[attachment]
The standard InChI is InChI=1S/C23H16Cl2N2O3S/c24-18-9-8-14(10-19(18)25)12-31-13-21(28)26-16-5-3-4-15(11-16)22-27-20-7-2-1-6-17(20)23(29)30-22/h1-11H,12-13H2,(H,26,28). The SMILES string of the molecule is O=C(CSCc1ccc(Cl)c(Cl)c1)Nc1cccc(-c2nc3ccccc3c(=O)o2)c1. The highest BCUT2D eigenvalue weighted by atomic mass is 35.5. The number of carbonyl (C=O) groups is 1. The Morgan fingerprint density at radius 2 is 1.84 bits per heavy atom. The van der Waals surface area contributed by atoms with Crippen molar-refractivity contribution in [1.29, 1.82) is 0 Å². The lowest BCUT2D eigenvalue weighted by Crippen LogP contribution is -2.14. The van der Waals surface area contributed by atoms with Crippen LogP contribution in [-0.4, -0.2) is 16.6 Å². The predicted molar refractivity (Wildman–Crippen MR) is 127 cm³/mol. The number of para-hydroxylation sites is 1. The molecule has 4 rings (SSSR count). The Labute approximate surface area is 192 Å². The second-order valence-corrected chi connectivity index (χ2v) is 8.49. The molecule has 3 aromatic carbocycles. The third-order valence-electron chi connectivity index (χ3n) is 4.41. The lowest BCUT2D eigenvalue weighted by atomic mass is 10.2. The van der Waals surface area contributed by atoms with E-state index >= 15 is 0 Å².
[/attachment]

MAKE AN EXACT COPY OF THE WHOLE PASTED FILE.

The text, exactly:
The standard InChI is InChI=1S/C23H16Cl2N2O3S/c24-18-9-8-14(10-19(18)25)12-31-13-21(28)26-16-5-3-4-15(11-16)22-27-20-7-2-1-6-17(20)23(29)30-22/h1-11H,12-13H2,(H,26,28). The SMILES string of the molecule is O=C(CSCc1ccc(Cl)c(Cl)c1)Nc1cccc(-c2nc3ccccc3c(=O)o2)c1. The highest BCUT2D eigenvalue weighted by atomic mass is 35.5. The number of carbonyl (C=O) groups is 1. The Morgan fingerprint density at radius 2 is 1.84 bits per heavy atom. The van der Waals surface area contributed by atoms with Crippen molar-refractivity contribution in [1.29, 1.82) is 0 Å². The lowest BCUT2D eigenvalue weighted by Crippen LogP contribution is -2.14. The van der Waals surface area contributed by atoms with Crippen LogP contribution in [-0.4, -0.2) is 16.6 Å². The predicted molar refractivity (Wildman–Crippen MR) is 127 cm³/mol. The number of para-hydroxylation sites is 1. The molecule has 4 rings (SSSR count). The Labute approximate surface area is 192 Å². The second-order valence-corrected chi connectivity index (χ2v) is 8.49. The molecule has 3 aromatic carbocycles. The third-order valence-electron chi connectivity index (χ3n) is 4.41. The lowest BCUT2D eigenvalue weighted by atomic mass is 10.2. The van der Waals surface area contributed by atoms with E-state index >= 15 is 0 Å².